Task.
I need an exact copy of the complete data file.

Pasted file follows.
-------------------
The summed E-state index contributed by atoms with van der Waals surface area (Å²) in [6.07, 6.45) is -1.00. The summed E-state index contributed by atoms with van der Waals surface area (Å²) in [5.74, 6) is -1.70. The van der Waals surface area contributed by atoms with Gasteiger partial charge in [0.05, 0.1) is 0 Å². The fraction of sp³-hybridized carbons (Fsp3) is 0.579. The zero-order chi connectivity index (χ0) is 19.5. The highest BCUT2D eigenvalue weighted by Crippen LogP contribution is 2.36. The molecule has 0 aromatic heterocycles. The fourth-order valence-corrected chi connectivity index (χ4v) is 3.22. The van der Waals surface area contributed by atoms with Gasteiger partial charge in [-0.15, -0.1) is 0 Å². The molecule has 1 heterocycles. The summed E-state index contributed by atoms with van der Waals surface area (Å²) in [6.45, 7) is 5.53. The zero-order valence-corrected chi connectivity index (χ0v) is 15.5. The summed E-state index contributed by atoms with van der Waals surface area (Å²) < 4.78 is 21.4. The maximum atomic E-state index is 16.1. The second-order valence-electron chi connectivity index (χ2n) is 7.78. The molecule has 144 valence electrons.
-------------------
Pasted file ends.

The summed E-state index contributed by atoms with van der Waals surface area (Å²) in [6.07, 6.45) is -1.00. The summed E-state index contributed by atoms with van der Waals surface area (Å²) in [5.74, 6) is -1.70. The van der Waals surface area contributed by atoms with Gasteiger partial charge in [0.05, 0.1) is 0 Å². The fraction of sp³-hybridized carbons (Fsp3) is 0.579. The zero-order chi connectivity index (χ0) is 19.5. The highest BCUT2D eigenvalue weighted by Crippen LogP contribution is 2.36. The molecule has 0 aromatic heterocycles. The fourth-order valence-corrected chi connectivity index (χ4v) is 3.22. The van der Waals surface area contributed by atoms with Gasteiger partial charge in [-0.15, -0.1) is 0 Å². The molecule has 1 heterocycles. The summed E-state index contributed by atoms with van der Waals surface area (Å²) in [6.45, 7) is 5.53. The zero-order valence-corrected chi connectivity index (χ0v) is 15.5. The summed E-state index contributed by atoms with van der Waals surface area (Å²) < 4.78 is 21.4. The maximum atomic E-state index is 16.1. The second-order valence-electron chi connectivity index (χ2n) is 7.78. The molecule has 144 valence electrons.